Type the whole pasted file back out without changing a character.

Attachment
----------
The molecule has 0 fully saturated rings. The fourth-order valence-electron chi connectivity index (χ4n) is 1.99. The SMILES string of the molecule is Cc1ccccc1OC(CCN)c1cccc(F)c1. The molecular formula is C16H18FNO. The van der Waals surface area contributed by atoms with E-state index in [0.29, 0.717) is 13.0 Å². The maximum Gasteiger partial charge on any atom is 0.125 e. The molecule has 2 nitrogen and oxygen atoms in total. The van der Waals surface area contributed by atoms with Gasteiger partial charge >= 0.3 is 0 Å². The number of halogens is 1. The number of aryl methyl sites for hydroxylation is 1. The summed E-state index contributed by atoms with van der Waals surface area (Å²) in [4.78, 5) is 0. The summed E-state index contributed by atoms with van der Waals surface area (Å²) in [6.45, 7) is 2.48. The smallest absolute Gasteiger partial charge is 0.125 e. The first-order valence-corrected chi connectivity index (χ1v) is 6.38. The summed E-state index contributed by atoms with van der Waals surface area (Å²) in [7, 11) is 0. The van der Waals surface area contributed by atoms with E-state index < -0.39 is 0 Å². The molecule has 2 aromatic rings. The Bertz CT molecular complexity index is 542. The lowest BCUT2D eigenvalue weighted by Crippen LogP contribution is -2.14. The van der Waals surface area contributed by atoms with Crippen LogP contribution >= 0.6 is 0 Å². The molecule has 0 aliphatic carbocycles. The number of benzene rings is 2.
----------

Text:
The molecule has 0 fully saturated rings. The fourth-order valence-electron chi connectivity index (χ4n) is 1.99. The SMILES string of the molecule is Cc1ccccc1OC(CCN)c1cccc(F)c1. The molecular formula is C16H18FNO. The van der Waals surface area contributed by atoms with E-state index in [0.29, 0.717) is 13.0 Å². The maximum Gasteiger partial charge on any atom is 0.125 e. The molecule has 2 nitrogen and oxygen atoms in total. The van der Waals surface area contributed by atoms with Gasteiger partial charge >= 0.3 is 0 Å². The number of halogens is 1. The number of aryl methyl sites for hydroxylation is 1. The summed E-state index contributed by atoms with van der Waals surface area (Å²) in [4.78, 5) is 0. The summed E-state index contributed by atoms with van der Waals surface area (Å²) in [6.45, 7) is 2.48. The smallest absolute Gasteiger partial charge is 0.125 e. The first-order valence-corrected chi connectivity index (χ1v) is 6.38. The summed E-state index contributed by atoms with van der Waals surface area (Å²) in [7, 11) is 0. The van der Waals surface area contributed by atoms with E-state index < -0.39 is 0 Å². The molecule has 2 aromatic rings. The Bertz CT molecular complexity index is 542. The lowest BCUT2D eigenvalue weighted by Crippen LogP contribution is -2.14. The van der Waals surface area contributed by atoms with Crippen LogP contribution >= 0.6 is 0 Å². The molecule has 0 aliphatic carbocycles. The number of benzene rings is 2.